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TIMID DANNY MEADOW MOUSE
ANNY MEADOW MOUSE is timid. Everybody says so, and what everybody says
ought to be so. But just as anybody can make a mistake
sometimes, so can everybody. Still, in this case, it is
quite likely that everybody is right. Danny Meadow
Mouse is timid. Ask Peter Rabbit. Ask Sammy Jay.
Ask Striped Chipmunk. They will all tell you the same
thing. Sammy Jay likes to say mean things. It isn't
fair to Danny Meadow Mouse to believe what Sammy Jay
But the fact is Danny certainly is timid. More than
this, he isn't ashamed of it—not the least little
"You see, it's this way," said Danny, as he sat on his
door-step one sunny morning talking to his friend, old
Mr. Toad. "If I weren't afraid, I wouldn't be all the
time watching out, and if I weren't all the time
watching out, I wouldn't have any more chance than that
foolish red ant running across in front of you."
Old Mr. Toad looked where Danny was pointing, and his
tongue darted out and back again so quickly that Danny
wasn't sure that he saw it at all, but when he looked
for the ant it was nowhere to be seen, and there was a
satisfied twinkle in Mr. Toad's eyes. There was an
answering twinkle in Danny's own eyes as he continued.
"No, Sir," said he, "I wouldn't stand a particle more
chance than that foolish ant did. Now if I were big and
strong, like Old Many Coyote, or had swift wings, like
Skimmer the Swallow, or were so homely and ugly looking
that no one wanted me, like—like—" Danny
hesitated and then finished rather lamely, "like some
folks I know, I suppose I wouldn't be afraid."
Old Mr. Toad looked up sharply when Danny mentioned
homely and ugly looking people, but Danny was gazing
far out across the Green Meadows and looked so innocent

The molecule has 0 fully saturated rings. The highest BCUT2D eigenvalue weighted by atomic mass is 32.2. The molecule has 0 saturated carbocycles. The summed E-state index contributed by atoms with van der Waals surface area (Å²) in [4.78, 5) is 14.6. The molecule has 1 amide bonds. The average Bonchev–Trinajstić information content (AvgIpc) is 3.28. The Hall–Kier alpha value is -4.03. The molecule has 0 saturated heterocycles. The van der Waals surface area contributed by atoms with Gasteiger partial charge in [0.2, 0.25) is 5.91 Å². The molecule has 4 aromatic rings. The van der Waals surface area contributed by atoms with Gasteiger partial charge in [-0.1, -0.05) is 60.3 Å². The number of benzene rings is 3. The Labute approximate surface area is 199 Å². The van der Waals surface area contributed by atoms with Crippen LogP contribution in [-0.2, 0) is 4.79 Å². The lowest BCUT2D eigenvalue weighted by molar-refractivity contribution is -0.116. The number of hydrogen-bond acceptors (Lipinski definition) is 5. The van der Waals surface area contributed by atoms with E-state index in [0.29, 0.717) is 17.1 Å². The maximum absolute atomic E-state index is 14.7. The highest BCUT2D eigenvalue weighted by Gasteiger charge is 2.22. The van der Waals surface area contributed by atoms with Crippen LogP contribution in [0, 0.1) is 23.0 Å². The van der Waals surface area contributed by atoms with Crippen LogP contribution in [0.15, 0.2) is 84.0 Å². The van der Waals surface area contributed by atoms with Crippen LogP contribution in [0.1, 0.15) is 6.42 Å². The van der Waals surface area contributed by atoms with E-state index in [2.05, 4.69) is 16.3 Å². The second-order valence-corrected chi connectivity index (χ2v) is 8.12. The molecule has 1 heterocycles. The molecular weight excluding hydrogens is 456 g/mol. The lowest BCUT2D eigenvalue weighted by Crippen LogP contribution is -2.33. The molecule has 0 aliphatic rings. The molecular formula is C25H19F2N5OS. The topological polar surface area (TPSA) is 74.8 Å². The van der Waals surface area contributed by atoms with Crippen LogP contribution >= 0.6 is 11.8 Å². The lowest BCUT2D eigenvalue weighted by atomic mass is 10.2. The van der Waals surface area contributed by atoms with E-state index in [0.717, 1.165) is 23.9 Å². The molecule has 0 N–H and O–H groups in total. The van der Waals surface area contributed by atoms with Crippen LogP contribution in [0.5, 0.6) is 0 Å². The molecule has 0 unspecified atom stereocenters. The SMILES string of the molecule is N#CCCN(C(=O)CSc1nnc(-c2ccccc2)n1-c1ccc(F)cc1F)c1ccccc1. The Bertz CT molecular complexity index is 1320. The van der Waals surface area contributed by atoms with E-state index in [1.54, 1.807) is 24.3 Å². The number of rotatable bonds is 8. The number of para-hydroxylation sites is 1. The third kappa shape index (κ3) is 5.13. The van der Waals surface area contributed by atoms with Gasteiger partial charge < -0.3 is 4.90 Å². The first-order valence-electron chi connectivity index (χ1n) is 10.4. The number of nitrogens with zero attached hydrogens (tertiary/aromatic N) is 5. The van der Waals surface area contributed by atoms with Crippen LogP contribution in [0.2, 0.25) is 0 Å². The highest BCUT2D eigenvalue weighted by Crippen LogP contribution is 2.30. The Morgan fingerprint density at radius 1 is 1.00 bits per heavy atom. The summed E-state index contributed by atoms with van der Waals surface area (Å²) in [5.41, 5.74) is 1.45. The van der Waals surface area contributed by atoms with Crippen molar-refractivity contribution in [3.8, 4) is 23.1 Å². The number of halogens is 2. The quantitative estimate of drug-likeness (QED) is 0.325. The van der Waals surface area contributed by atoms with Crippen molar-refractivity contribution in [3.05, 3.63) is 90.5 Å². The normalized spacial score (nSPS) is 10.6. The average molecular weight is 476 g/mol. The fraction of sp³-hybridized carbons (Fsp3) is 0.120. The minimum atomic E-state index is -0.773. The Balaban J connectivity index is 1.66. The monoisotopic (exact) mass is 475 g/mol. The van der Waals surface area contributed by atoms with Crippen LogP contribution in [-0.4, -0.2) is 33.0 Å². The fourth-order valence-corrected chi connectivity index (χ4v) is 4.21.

that Mr. Toad concluded that he couldn't have had him
"Well," said he, thoughtfully scratching his nose, "I
suppose you may be right, but for my part fear seems a
very foolish thing. Now, I don't know what it is. I
mind my own business, and no one ever bothers me. I
should think it would be a very uncomfortable feeling."
"It is," replied Danny, "but, as I said before, it is a
very good thing to keep one on guard when there are so
many watching for one as there are for me. Now there's
Mr. Blacksnake and—"
"Where?" exclaimed old Mr. Toad, turning as pale as a
Toad can turn, and looking uneasily and anxiously in
Danny turned his head to hind a smile. If old Mr. Toad
wasn't showing fear, no one ever did. "Oh," said he, "I
didn't mean that he is anywhere around here now. What I
was going to say was that there is Mr. Blacksnake and
Granny Fox and Reddy Fox and Redtail the Hawk and Hooty
the Owl and others I might name, always watching for a
chance to make a dinner from poor little me. Do you
wonder that I am afraid most of the time?
"No," replied old Mr. Toad. "No, I don't wonder that
you are afraid. It must be dreadful to feel hungry eyes
are watching for you every minute of the day and night,
"Oh, it's not so bad," replied Danny. "It's rather
exciting. Besides, it keeps my wits sharp all the time.
I am afraid I should find life very dull indeed if,
like you, I feared nothing and nobody. By the way, see
how queerly that grass is moving over there. It looks
as if Mr. Blacksnake— Why, Mr. Toad, where are
you going in such a hurry?"
"I've just remembered an important engagement with my
cousin, Grandfather Frog, at the Smiling Pool," shouted
old Mr. Toad over his shoulder, as he hurried so that
he fell over his own feet.
Danny chuckled as he sat alone on his doorstep. "Oh,
no, old Mr. Toad doesn't know what fear is!" said he.
"Funny how some people won't admit what everybody can
see for themselves. Now, I am afraid, and I'm
willing to say so."